As usual in war-time, the Royal Dockyards concentrated on the largest ships, and small, privately owned yards built the frigates. The Perseus, therefore, was built by John Randall and Co. of Rotherhithe. Her construction cost the Admiralty £4,507.1.4d, with another £4,310.5.10d going on fitting out and coppering. It is unsurprising from the speed of her construction that she was in a poor state when her first captain, George Elphinstone, the future Lord Keith, came aboard in July 1776 and prepared to take her to America. Elphinstone went on to have an eminent naval career as a full admiral and a viscount, and at the apogee of his service he particularly distinguished himself in the orchestration of the defences to meet the threat of invasion in home waters during the Napoleonic Wars. When Napoleon finally surrendered and was taken to Plymouth, it was Lord Keith who dealt with him personally and broke the news that he was to be exiled to the desolate rock of St. Helena. Connoisseurs of the Patrick O'Brien novels will recognise Lord Keith and his wife 'Queeny' who appear in them frequently. O'Brien researched much of the detail for his novels in logbooks such as these. The Perseus was Elphinstone's second ever command and his service aboard her on the East Coast of America was unmistakable proof of his quality; indeed so much of the War of American Independence was a disaster for British forces, but Elphinstone was involved in the few distinguished successes, some of which feature in this log.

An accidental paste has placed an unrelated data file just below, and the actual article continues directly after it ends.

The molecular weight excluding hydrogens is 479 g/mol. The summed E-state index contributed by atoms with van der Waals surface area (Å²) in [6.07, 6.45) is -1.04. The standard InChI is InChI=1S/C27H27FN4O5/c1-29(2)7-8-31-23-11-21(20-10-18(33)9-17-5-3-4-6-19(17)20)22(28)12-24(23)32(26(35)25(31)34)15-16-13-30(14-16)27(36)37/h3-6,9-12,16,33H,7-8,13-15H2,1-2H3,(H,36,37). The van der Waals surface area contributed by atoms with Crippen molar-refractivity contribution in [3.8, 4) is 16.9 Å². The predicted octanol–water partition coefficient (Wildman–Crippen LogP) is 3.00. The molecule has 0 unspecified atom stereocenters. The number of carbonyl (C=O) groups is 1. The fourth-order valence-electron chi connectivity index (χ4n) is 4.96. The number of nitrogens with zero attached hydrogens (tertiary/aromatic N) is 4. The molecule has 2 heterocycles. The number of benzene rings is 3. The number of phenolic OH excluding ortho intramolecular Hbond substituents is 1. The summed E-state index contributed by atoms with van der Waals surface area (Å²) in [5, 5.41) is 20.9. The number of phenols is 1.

Elphinstone was soon to make his mark on the Perseus and before long he had her sailing as fast as any frigate, and he declared her to be the 'avowed and most complete little ship in America and I believe the swiftest in Europe.' Her service record suggests no different, and by the end of the war she had captured, or been involved in the capture of, no less than eight American and French privateers. Some of those captures, and the fights leading up them, are described in detail in this log.

Written in the hand of William Ogilvie, the handwriting is clear and legible, offering a rare insight into a period in which the Royal Navy was stretched as never before and challenged with success by the French Navy. There are few moments of British maritime greatness from the War of American Independence. The French fought with bravery and skill at both the Battle of Ushant in 1778 and again at the Battle of the Chesapeake in 1781, the latter leading directly to the surrender of Yorktown which in turn led to the end of the war with Britain losing her American colonies. This log is particularly rare, therefore, for its illustration of British success in a war that is usually noted for the failure of British sea power.